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Garmin Lean Assist Questions


Well Known Member
I'm using Garmin Lean Assist. The manual is clear about how to lean but is lacking on re-leaning. By this I mean, if your leaned to the desired value (for me LOP) and for instance, you climb to a higher altitude that requires more leaning, what do you do? Do you restart the lean assist, so it's recalculating or does the previous calculations hold and just keep the +- numbers where you want them.
I suggest an experiment (assuming you have a CS prop):
- Climb to 6000’
- 2500 RPM
- Lean to ~20 degrees LOP
- Do not change anything and climb to 10,000’
- Note the fuel flow once stable at 10,000’ (flow #1)
- Go ROP, then use your tool to lean back to 20 degrees LOP.
- Note the fuel flow when stable (flow #2)
- Is fuel flow #1 about the same as fuel flow #2?

I just richen slightly and re lean, but dont change the lean assist setting. i tend to lean for peak EGT or slight drop (LOP); I dont lean to a set number from peak EGT.Ithink the efficiency is the same as long as you are leaner than peak EGT, then horsepower is proportional to fuel flow.
I've kind of given up on Lean Assist. When I change altitude or cruise power, I just:
  1. Enrich slightly and watch EGT
  2. If it goes down I know I'm ROP. If it goes up I know I'm already LOP.
  3. Find peak EGT and then lean/enrich as needed from there.
The only step Lean Assist seems to save is memorizing peak EGT at whatever altitude/power setting you have. You have to do the same thing with the red knob either way.
For a longer flight I would reset Lean Assist (5" job: LA off, go to rich, LA on, lean, Normalize), but on shorter flights will use FF and ear as better and direct indicators.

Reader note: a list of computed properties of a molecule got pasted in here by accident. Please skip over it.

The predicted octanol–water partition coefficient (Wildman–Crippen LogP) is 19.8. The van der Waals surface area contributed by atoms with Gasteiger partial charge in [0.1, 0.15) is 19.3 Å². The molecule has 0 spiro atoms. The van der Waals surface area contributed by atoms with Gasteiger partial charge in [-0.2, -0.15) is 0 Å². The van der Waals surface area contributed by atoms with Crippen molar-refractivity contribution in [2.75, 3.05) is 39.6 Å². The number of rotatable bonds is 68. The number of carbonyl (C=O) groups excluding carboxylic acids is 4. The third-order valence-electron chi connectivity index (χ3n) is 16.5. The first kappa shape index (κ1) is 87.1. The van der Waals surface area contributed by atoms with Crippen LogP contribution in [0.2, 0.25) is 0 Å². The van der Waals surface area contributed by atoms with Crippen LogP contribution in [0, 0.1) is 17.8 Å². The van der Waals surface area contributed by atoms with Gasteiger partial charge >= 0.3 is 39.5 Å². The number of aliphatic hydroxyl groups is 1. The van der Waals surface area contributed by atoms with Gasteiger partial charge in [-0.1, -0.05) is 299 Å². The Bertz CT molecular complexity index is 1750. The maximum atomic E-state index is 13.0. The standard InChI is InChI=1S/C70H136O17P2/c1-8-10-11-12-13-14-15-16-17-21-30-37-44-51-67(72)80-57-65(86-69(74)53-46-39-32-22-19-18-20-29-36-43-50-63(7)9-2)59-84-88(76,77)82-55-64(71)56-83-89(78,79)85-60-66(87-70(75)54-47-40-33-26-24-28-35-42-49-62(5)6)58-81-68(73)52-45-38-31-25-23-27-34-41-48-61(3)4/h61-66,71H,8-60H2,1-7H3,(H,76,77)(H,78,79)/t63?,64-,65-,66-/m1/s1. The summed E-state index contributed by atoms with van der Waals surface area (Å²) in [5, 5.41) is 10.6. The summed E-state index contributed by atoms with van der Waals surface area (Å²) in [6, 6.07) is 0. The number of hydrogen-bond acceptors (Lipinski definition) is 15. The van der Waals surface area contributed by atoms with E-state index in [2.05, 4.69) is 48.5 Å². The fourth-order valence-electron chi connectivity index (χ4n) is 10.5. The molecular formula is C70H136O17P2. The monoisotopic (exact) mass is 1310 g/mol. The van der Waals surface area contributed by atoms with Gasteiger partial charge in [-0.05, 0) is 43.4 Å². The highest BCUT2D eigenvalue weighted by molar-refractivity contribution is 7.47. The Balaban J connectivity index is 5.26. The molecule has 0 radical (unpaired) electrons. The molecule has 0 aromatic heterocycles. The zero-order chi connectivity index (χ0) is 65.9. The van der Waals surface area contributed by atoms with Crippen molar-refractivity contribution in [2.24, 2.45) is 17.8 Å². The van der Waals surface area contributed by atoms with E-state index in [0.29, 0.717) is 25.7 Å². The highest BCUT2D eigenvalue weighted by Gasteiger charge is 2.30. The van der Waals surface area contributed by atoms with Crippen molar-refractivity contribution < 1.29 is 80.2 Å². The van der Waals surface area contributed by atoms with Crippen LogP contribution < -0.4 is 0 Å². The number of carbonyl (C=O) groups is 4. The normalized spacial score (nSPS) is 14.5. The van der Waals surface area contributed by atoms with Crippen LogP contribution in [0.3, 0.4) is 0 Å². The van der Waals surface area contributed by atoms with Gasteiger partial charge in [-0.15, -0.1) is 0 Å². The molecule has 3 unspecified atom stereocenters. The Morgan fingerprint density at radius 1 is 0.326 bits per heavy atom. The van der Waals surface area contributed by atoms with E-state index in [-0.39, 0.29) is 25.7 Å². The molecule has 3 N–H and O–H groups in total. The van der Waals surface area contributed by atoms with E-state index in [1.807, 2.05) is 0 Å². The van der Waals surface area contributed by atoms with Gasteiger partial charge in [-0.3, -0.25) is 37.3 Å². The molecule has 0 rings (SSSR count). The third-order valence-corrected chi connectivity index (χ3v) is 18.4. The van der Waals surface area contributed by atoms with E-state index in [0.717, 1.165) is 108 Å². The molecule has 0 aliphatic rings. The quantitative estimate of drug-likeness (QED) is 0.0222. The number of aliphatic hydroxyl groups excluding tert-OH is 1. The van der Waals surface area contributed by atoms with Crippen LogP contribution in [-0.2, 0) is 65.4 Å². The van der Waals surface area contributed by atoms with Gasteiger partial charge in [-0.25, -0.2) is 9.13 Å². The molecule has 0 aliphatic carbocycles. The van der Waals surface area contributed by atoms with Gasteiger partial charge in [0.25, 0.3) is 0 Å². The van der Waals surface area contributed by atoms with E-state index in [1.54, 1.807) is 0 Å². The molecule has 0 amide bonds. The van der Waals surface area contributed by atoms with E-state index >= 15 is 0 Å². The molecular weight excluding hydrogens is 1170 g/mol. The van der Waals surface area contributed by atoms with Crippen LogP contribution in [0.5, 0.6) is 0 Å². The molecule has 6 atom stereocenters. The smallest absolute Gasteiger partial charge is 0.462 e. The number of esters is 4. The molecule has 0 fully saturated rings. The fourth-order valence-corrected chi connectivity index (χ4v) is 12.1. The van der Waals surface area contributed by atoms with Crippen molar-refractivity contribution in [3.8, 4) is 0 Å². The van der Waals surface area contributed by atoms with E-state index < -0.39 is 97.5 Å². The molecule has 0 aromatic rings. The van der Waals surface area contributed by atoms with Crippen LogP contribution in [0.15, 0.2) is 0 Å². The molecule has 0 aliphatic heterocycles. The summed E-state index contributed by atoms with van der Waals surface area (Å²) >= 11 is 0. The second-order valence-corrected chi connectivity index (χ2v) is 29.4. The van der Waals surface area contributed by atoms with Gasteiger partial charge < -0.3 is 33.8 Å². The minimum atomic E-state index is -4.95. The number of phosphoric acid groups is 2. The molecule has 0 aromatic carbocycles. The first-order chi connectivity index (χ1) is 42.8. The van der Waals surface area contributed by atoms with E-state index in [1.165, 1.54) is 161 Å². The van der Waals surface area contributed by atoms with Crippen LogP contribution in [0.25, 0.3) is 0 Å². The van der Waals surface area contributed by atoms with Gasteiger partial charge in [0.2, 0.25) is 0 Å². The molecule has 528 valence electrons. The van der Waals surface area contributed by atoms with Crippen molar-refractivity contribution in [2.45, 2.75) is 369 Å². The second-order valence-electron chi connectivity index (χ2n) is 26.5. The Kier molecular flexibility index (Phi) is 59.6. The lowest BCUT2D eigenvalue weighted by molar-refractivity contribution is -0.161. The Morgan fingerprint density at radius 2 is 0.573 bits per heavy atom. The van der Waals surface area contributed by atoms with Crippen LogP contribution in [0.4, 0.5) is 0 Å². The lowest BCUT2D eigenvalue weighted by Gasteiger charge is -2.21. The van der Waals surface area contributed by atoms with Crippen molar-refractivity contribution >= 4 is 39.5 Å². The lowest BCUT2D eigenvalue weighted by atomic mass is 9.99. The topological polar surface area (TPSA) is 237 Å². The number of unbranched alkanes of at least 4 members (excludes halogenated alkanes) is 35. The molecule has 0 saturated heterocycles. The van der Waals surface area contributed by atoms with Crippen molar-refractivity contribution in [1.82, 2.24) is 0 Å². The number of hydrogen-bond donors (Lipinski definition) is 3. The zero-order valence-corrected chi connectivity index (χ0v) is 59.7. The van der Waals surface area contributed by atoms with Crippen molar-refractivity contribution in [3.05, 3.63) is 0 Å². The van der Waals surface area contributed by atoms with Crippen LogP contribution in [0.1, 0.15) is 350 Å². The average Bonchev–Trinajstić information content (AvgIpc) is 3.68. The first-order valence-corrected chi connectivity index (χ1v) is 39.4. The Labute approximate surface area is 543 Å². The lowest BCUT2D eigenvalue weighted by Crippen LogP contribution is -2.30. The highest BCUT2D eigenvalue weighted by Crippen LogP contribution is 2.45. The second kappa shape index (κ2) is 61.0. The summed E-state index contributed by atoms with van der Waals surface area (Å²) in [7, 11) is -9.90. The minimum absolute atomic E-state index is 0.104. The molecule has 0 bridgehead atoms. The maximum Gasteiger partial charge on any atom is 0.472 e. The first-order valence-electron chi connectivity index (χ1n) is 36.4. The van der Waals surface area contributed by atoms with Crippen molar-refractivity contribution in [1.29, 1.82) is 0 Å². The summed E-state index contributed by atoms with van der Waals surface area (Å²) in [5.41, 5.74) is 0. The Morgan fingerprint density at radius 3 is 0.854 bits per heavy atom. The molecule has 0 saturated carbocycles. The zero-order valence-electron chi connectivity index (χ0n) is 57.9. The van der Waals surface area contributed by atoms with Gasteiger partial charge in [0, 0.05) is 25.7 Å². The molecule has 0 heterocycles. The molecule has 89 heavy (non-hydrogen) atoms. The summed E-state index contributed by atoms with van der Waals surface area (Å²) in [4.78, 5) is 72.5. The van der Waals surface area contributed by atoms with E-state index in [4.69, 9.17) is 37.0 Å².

For a longer flight I would reset Lean Assist (5" job: LA off, go to rich, LA on, lean, Normalize), but on shorter flights will use FF and ear as better and direct indicators.
Coming back from Vegas this weekend, I was at 10F lean of peak. as I went under some high clouds 2K above me, the EGTs changed and I was at 0F lean of peak. It must have been a change in the atmosphere. Anyways, I just richen slightly and re engage lean assist. QED.
This is very simple with all our Lycoming engines. Carby or injected. If it is a small climb, say 500-1000' do nothing just climb at about 120KIAS.

If it is a climb from 1500 up to 9500, it's full rich, full RPM and WOT. Then a big mixture pull at TOC.

Lean Find Functions are a great concept teaching tool, but not a great operational tool. If you set say 25dF LOP with the lean find you will most certainly end up at 40-50df LOP if you go back and find peak from the lean side using raw data on the previously last to peak cylinder.

You can run LOP happily well above 75% power....no problem.

80% and above 60-80dF LOP
75% about 40dF LOP
70% about 25dF LOP
65% or less 10-15dF LOP

IMPORTANT NOTE: Do not use Lean Find functions as a normal operational tool. Great educational tool, but they all wind you up further LOP than you think.
Work out your richest cylinder and use it as your reference.

Next trap most people fall into. If you are 80% power when ROP, and you lean to an appropriate LOP power, that should be a 10% BMEP drop, like the big old radial days. That means you will end up at 72% power, which serendipitously is going to be around 25-30dF LOP.

If you are at 72% power and ROP, you will end up 65% power when LOP, and that will be around 10-15dF LOP.

The simple answer is read all John Deakins articles carefully, they are sticked somewhere here on VAF.